Meta spokesperson Andy Stone said the company had removed dozens of ads from web novel companies before it was approached by Forbes, and that it has removed nearly 200 ads and pages since being presented with our findings. Still, five new renditions of the “cum bucket” ad began running last night from a page that Forbes had flagged to Meta, and a quick search of the Ad Library returns hundreds of similar results.
Apps like Webnovel, Mytopia and iReader have boomed during the pandemic. The apps first became popular in China, where ByteDance’s Tomato Novel app has been downloaded more than 60 million times. But they have recently become popular in the U.S., too. iReader was downloaded 1.5 million times in 2021, and Webnovel was downloaded more than 2 million times in 2022, according to Sensor Tower. Although Chinese apps dominate the sector, domestic apps offer similar wares: Amazon’s Kindle Vella features identical themes and even some of the same stories featured on other apps. It does not appear to advertise on Facebook or Instagram.
Earlier this year, Rest of World reported that the profit margin for China-based web novels is often very high, with companies making as much as 10 times as much as they pay authors for each story. But that profit margin may depend in significant part on ads: In 2021, Protocol reported that 42.7% of China-based web novels were introduced to overseas readers through advertising.
This market also extends beyond just apps backed by Tencent and ByteDance. Last week, Forbes identified more than 1,000 ads running from more than 100 Facebook pages representing China-based web novel apps. Some of the ads stayed within bounds, offering largely standard romance novel fare, but others violated Meta’s policies barring explicit sexual content.
One ad running on Thursday morning promoted an app called MoboReader, and described a scene in which a woman’s husband tries to kill her by hitting her with a car, and then another man subsequently rapes her. Moboreader did not respond to a request for comment.
A text excerpt used in at least 32 other ads on Thursday included a graphic, romanticized description of a teen girl engaging in self-mutilation after being abused. The ads were for Supernovel, an app whose Terms of Service claim it is owned by Cloudary Holdings, a subsidiary of Tencent. When asked about the app, Tencent and Cloudary denied any relationship to it.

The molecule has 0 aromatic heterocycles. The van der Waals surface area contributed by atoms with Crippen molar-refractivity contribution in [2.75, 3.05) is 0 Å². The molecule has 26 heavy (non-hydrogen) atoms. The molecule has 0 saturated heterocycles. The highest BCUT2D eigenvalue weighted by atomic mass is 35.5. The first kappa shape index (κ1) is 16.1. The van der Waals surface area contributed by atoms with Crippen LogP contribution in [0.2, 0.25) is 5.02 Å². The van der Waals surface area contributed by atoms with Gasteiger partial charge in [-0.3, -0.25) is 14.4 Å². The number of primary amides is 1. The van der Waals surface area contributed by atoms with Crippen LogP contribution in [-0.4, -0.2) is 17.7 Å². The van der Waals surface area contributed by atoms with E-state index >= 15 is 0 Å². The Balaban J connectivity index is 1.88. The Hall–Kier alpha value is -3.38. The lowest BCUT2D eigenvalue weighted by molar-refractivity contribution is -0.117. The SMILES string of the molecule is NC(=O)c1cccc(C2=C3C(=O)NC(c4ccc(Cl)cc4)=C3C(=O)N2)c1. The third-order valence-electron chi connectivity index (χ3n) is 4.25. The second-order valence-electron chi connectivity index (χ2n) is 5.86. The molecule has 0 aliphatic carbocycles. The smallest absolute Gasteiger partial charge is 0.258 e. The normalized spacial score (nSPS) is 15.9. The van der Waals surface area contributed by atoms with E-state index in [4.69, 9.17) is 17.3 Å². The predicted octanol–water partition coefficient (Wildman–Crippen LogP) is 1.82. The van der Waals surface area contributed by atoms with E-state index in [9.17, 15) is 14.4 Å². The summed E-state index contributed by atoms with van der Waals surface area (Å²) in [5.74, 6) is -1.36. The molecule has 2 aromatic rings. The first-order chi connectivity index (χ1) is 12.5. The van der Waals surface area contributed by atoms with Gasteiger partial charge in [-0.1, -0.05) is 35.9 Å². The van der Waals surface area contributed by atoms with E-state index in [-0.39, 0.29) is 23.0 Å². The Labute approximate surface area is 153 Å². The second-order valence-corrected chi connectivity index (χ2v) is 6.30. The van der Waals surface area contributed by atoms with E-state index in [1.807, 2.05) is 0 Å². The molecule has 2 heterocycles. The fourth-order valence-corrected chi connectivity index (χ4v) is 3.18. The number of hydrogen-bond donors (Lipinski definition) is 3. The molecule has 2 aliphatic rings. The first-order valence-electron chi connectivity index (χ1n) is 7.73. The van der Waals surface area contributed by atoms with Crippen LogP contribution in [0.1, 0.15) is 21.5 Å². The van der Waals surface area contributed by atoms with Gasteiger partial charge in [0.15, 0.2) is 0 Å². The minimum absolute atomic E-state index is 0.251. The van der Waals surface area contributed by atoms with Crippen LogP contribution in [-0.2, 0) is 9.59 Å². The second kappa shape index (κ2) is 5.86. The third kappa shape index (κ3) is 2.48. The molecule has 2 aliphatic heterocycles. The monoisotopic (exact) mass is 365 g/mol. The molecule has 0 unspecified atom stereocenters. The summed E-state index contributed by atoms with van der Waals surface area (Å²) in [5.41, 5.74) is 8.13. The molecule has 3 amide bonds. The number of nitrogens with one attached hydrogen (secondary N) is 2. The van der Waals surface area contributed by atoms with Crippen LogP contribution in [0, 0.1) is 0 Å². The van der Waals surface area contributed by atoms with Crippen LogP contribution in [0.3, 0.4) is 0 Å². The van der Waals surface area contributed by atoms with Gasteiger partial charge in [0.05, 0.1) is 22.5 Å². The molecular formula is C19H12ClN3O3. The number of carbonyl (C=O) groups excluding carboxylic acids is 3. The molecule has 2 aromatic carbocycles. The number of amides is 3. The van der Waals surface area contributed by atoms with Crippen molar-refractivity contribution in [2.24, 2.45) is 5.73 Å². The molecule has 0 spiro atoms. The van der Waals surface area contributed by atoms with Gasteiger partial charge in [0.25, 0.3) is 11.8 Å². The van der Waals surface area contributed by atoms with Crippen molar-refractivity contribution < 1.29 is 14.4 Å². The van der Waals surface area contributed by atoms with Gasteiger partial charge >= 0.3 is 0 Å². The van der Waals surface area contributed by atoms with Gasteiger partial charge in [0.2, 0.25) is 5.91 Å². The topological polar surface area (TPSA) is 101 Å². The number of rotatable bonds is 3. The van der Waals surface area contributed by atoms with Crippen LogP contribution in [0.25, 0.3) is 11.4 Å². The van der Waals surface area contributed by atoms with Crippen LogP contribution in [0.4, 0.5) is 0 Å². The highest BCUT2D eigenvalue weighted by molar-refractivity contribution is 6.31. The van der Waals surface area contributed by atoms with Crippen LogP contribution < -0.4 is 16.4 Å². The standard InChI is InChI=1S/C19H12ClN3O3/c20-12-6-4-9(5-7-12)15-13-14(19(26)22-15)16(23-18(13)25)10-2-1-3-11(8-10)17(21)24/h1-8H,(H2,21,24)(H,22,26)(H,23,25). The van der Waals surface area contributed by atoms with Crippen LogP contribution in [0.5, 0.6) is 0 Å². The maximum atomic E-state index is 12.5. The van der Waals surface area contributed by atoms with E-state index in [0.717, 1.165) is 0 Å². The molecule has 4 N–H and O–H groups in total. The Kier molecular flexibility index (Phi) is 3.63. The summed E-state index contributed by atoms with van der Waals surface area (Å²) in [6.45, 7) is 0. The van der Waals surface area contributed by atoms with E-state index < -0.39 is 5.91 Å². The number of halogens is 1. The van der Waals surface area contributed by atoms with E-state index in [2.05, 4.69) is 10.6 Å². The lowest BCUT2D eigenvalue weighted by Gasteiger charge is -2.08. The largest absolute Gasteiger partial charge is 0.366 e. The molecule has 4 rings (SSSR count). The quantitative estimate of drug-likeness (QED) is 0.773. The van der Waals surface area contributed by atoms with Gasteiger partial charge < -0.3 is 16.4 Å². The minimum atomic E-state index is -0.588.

In 2019, the China-based blog TechNode reported that a ByteDance web novel app popular with domestic Chinese audiences was shut down for three months by the Chinese government for distributing “lowbrow and sexually suggestive content.” But as the web novel industry has grown, ByteDance and Tencent have deepened their investments in it.
In December 2019, ByteDance acquired a majority stake in MyMind Culture, the parent company behind several Chinese-language novel apps. In July 2020, it bought a 10% stake in Beijing Dingtian Culture Entertainment, which runs similar apps, including SweetRead and DmRead. Later that year, ByteDance paid $170 million for 11% of the China-based e-book company Zhangyue, which makes the iReader app, as well as ForNovel, Novelink, Favoread and Noveltells. In 2021, it launched Mytopia, which, like iReader, is targeted to foreign audiences.
Billy Kenny, the ByteDance spokesperson, said that ByteDance (which invested in Zhangyue through its acquisition arm, Quantum Jump) “doesn’t have any involvement in the product and business strategy of Zhangyue’s global businesses.” Zhangyue, however, told shareholders in April: “Mr. Zhang Chao, head of ByteDance’s novel business department, is a director of the company. The company and Byte have cooperated in various aspects such as content copyright and advertising cooperation.” Kenny did not answer follow-up questions about the nature of this cooperation.